“It just seemed like she wanted to do it her way or no way,” said Sherie Edwards, a Fulton parent who also works there as a special education technician.

Some parents thought Kirkland was a welcome change. Nikena Carter felt like the last principal just wanted to be friends with everyone, but Kirkland was willing to challenge teachers to help kids. Kirkland said she was worried by “toxic types of behavior” on campus, unprofessionalism and rudeness.

“She always wanted to know what our issues were,” said Carter, who has two children at Fulton. “She even cared what our children had to say.”

Fulton still had to choose its permanent leader. So Fulton teachers and other employees decided who would stand for them in the process. Parents joined them to interview and rate the would-be-principals.

But just a few days later, Area Superintendent Brenda Campbell told them to scrap their ratings and start over again. Upset teachers got together to express their worries at a school board meeting.

In a letter to the school board, several teachers wrote that one candidate had scored much lower than the others the first time around.

“Brenda Campbell told us that this discrepancy would be an issue for the board members, ultimately leaving them to question the integrity of our scoring,” the teachers wrote.

Campbell was out on vacation this week and didn’t respond to email requests for an interview. Kirkland said she heard she was rated lower than everyone else, so much lower that the human resources department said it would raise questions about fairness. She said that the first interviews were rigged against her by teachers who had decided to get rid of her.

“The people on that panel had already made up their minds. Is that a fair interview?” Kirkland asked. “They were biased from the beginning. They wanted me out that badly. I felt terrible walking in there.”

Teachers said the second time around, teachers chosen by the vice principal, not fellow teachers, did the interviews. Kirkland said she was told that she was the top candidate in the second interviews.

“We are concerned that a new panel has been created to achieve the desired outcome that the elected panel did not achieve,” the teachers wrote to the school board.

Their unspoken worry was that the principal search was being rigged to help Kirkland. The teachers wanted an immediate investigation and pushed to put off the principal selection.


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Some of the upset teachers later met with Jackson and school board President Richard Barrera at Fulton. Things had grown tense at the school: Several parents lodged complaints about a teacher who had spoken up in front of the school board. Principal Kirkland had been sympathetic to their concerns.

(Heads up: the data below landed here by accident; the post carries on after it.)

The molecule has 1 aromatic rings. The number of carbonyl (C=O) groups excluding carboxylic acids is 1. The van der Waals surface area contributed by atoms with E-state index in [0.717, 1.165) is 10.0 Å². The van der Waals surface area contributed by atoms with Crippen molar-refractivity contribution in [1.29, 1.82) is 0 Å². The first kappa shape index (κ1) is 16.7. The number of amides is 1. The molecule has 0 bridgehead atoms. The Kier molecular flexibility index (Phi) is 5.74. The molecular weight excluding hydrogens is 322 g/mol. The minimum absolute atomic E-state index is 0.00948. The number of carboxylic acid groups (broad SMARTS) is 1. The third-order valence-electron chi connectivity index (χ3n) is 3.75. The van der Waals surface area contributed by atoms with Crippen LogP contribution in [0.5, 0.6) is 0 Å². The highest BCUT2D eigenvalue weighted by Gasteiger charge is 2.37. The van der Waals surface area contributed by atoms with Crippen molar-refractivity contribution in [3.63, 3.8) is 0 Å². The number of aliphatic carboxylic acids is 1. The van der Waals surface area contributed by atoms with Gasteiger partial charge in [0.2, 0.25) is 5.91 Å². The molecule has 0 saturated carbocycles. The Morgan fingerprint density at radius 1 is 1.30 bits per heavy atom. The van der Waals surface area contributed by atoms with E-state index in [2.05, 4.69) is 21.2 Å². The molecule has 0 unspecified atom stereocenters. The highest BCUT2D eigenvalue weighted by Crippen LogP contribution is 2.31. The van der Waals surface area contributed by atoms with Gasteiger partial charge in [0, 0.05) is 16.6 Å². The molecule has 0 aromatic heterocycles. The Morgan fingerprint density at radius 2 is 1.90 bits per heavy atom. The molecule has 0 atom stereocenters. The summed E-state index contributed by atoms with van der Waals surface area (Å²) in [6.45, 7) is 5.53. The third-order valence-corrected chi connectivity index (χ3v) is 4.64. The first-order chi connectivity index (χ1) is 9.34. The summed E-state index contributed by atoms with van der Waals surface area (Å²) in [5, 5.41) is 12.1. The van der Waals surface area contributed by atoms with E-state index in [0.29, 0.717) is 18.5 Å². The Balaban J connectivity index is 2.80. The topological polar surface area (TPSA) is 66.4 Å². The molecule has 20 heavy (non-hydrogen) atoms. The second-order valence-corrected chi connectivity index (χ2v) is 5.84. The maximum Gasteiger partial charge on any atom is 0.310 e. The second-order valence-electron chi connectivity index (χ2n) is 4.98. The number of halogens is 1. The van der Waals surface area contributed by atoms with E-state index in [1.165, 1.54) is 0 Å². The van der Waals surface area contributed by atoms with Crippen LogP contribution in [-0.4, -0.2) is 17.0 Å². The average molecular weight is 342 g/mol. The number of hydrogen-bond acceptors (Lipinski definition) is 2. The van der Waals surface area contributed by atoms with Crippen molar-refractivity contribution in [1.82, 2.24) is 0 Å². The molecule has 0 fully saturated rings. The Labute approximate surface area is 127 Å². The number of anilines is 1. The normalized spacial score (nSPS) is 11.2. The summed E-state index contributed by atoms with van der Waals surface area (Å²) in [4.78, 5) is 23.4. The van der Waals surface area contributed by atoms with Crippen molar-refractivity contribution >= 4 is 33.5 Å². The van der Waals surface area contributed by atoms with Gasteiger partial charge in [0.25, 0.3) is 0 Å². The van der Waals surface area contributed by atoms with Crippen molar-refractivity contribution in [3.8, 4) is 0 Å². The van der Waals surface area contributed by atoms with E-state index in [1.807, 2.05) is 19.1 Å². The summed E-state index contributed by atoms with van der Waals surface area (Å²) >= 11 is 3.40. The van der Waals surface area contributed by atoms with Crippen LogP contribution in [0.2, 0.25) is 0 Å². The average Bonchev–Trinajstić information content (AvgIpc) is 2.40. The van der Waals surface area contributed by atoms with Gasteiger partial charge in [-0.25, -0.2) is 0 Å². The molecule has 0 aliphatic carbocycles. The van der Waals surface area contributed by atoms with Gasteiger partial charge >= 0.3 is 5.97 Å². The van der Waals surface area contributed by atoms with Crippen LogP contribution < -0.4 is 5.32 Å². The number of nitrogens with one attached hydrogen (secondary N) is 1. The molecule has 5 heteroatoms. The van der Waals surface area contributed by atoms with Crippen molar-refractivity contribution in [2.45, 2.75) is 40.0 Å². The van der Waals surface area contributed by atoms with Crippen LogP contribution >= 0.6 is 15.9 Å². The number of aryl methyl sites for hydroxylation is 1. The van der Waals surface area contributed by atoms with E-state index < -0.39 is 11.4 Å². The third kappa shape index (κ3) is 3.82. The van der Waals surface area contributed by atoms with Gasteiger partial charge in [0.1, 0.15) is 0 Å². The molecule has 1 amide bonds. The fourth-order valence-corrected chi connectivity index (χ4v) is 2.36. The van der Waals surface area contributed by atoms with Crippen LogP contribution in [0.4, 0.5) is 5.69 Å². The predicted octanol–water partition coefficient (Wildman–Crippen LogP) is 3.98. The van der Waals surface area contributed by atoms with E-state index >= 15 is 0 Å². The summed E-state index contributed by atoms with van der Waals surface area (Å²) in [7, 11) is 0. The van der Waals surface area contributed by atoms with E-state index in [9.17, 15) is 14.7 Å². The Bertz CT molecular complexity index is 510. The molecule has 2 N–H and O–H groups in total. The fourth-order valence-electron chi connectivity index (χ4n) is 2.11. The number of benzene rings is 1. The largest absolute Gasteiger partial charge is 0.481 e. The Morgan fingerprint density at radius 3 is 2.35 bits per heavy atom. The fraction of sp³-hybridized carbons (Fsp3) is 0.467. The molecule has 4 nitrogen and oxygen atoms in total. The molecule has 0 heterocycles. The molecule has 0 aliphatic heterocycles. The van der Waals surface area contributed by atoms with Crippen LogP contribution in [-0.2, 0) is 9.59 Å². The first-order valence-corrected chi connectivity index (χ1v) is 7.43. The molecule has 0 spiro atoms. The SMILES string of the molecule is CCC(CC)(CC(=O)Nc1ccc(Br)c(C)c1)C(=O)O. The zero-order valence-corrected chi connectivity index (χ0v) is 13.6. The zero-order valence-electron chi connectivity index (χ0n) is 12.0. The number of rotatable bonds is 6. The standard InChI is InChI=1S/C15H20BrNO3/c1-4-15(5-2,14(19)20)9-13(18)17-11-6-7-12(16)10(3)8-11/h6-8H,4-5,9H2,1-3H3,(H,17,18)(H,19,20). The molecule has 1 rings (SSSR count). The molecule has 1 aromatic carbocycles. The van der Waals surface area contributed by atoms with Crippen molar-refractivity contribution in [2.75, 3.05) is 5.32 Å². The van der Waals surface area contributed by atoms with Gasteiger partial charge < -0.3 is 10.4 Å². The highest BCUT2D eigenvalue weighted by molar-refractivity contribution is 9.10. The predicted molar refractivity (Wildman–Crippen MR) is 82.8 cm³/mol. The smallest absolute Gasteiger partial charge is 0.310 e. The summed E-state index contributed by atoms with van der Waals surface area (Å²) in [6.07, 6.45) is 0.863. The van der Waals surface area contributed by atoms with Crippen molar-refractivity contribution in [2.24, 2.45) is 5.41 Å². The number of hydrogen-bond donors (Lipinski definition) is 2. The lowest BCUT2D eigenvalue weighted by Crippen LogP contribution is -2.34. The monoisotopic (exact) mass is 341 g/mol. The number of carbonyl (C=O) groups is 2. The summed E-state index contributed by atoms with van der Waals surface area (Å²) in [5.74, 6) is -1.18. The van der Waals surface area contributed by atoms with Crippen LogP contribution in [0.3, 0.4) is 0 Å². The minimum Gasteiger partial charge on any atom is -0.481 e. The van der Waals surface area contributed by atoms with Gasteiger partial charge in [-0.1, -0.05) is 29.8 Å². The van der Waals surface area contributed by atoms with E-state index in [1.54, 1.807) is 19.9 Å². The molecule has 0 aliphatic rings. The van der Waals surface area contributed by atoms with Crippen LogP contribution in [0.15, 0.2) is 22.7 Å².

“The teacher said my child wouldn’t go to college. That she’d work at Burger King or McDonald’s,” said Veronica Muñoz, another mother who backed Kirkland. “But Ms. Kirkland helped me a lot.”

Some teachers saw the complaints as mere retaliation for questioning Kirkland and Campbell. The agenda for their meeting with Barrera and Jackson says “administrators from the Area Superintendent on down have responded to our concerns with the hiring process and our school climate survey with retaliation,” including complaints. Jackson told teachers she had heard some of those complaints.

The school board did not vote on whether or not to choose Kirkland again; it had given up the power to approve principals this spring. But it talked about the Fulton fracas behind closed doors.

Jackson was there for two of the three meetings in which the Fulton principal was on the agenda. She also attended a community meeting about Fulton run by Campbell.

Superintendent Kowba decided to redo the interviews a third time, this time enlisting the deputy superintendent and a retired principal. The third round of interviews was done at the San Diego Unified offices instead of Fulton. They chose someone else. Kirkland went back to the teaching pool.

Her ties to Jackson never helped her, Kirkland said. “Did it turn out in my favor?” she asked.

Kirkland has a long history as a school administrator in San Diego Unified, but she had been on leave from the district when she was first picked for Fulton. She had taught school management at University of California, Los Angeles and had a brief stint leading a nearby charter school, Nubia Leadership Academy.

Emily Alpert is the education reporter for voiceofsandiego.org. What should she write about next? Please contact her directly at emily.alpert@voiceofsandiego.org.

Emily Alpert

Emily Alpert was formerly the education reporter for Voice of San Diego.